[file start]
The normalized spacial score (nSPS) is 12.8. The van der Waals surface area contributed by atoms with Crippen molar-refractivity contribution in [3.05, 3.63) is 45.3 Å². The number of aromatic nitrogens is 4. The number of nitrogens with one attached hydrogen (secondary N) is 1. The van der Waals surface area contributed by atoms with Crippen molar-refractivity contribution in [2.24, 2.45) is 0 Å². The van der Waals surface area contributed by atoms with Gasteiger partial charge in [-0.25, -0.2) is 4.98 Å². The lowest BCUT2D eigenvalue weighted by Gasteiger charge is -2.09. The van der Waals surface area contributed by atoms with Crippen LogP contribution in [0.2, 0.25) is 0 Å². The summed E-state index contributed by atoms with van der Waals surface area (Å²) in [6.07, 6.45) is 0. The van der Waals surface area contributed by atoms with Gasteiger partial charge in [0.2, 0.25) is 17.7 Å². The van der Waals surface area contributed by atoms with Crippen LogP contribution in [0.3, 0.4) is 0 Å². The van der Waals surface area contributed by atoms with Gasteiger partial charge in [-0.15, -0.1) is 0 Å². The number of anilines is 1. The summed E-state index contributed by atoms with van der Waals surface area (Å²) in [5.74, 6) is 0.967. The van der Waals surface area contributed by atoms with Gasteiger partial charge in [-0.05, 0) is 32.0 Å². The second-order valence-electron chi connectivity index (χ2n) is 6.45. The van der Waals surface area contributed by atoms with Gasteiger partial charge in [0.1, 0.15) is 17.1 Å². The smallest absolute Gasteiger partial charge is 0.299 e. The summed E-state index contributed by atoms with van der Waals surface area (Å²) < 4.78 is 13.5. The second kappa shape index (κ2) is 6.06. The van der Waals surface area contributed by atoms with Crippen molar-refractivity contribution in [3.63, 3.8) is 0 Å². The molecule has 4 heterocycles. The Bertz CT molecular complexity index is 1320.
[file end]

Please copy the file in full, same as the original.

The normalized spacial score (nSPS) is 12.8. The van der Waals surface area contributed by atoms with Crippen molar-refractivity contribution in [3.05, 3.63) is 45.3 Å². The number of aromatic nitrogens is 4. The number of nitrogens with one attached hydrogen (secondary N) is 1. The van der Waals surface area contributed by atoms with Crippen molar-refractivity contribution in [2.24, 2.45) is 0 Å². The van der Waals surface area contributed by atoms with Gasteiger partial charge in [-0.25, -0.2) is 4.98 Å². The lowest BCUT2D eigenvalue weighted by Gasteiger charge is -2.09. The van der Waals surface area contributed by atoms with Crippen LogP contribution in [0.2, 0.25) is 0 Å². The summed E-state index contributed by atoms with van der Waals surface area (Å²) in [6.07, 6.45) is 0. The van der Waals surface area contributed by atoms with Gasteiger partial charge in [0.2, 0.25) is 17.7 Å². The van der Waals surface area contributed by atoms with Crippen LogP contribution in [0.3, 0.4) is 0 Å². The van der Waals surface area contributed by atoms with Gasteiger partial charge in [-0.15, -0.1) is 0 Å². The number of anilines is 1. The summed E-state index contributed by atoms with van der Waals surface area (Å²) in [5.74, 6) is 0.967. The van der Waals surface area contributed by atoms with Gasteiger partial charge in [-0.05, 0) is 32.0 Å². The second-order valence-electron chi connectivity index (χ2n) is 6.45. The van der Waals surface area contributed by atoms with Gasteiger partial charge in [0.1, 0.15) is 17.1 Å². The smallest absolute Gasteiger partial charge is 0.299 e. The summed E-state index contributed by atoms with van der Waals surface area (Å²) < 4.78 is 13.5. The second kappa shape index (κ2) is 6.06. The van der Waals surface area contributed by atoms with Crippen molar-refractivity contribution in [3.63, 3.8) is 0 Å². The molecule has 4 heterocycles. The Bertz CT molecular complexity index is 1320.